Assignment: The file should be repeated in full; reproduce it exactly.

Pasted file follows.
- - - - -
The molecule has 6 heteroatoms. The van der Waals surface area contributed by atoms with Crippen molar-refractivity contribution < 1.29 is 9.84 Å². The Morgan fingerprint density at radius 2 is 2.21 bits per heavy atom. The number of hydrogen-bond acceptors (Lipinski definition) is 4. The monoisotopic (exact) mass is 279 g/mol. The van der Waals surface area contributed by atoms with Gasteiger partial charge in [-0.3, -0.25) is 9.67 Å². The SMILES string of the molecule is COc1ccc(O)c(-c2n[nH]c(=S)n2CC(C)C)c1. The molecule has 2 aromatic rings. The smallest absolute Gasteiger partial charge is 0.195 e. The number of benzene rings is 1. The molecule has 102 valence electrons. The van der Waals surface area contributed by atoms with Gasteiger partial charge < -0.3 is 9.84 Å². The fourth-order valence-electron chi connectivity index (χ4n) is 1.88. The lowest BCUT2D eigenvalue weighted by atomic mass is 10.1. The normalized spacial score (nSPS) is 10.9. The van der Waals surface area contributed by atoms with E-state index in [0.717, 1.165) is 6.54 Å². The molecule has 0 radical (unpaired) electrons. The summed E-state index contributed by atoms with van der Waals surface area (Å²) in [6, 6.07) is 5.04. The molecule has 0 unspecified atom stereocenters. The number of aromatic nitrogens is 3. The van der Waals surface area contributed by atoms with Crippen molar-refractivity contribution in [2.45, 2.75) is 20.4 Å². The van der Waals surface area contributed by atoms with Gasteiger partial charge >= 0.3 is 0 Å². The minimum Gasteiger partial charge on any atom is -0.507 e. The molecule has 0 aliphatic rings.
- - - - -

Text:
The molecule has 6 heteroatoms. The van der Waals surface area contributed by atoms with Crippen molar-refractivity contribution < 1.29 is 9.84 Å². The Morgan fingerprint density at radius 2 is 2.21 bits per heavy atom. The number of hydrogen-bond acceptors (Lipinski definition) is 4. The monoisotopic (exact) mass is 279 g/mol. The van der Waals surface area contributed by atoms with Gasteiger partial charge in [-0.3, -0.25) is 9.67 Å². The SMILES string of the molecule is COc1ccc(O)c(-c2n[nH]c(=S)n2CC(C)C)c1. The molecule has 2 aromatic rings. The smallest absolute Gasteiger partial charge is 0.195 e. The number of benzene rings is 1. The molecule has 102 valence electrons. The van der Waals surface area contributed by atoms with Gasteiger partial charge < -0.3 is 9.84 Å². The fourth-order valence-electron chi connectivity index (χ4n) is 1.88. The lowest BCUT2D eigenvalue weighted by atomic mass is 10.1. The normalized spacial score (nSPS) is 10.9. The van der Waals surface area contributed by atoms with E-state index in [0.717, 1.165) is 6.54 Å². The molecule has 0 radical (unpaired) electrons. The summed E-state index contributed by atoms with van der Waals surface area (Å²) in [6, 6.07) is 5.04. The molecule has 0 unspecified atom stereocenters. The number of aromatic nitrogens is 3. The van der Waals surface area contributed by atoms with Crippen molar-refractivity contribution in [2.45, 2.75) is 20.4 Å². The van der Waals surface area contributed by atoms with Gasteiger partial charge >= 0.3 is 0 Å². The minimum Gasteiger partial charge on any atom is -0.507 e. The molecule has 0 aliphatic rings.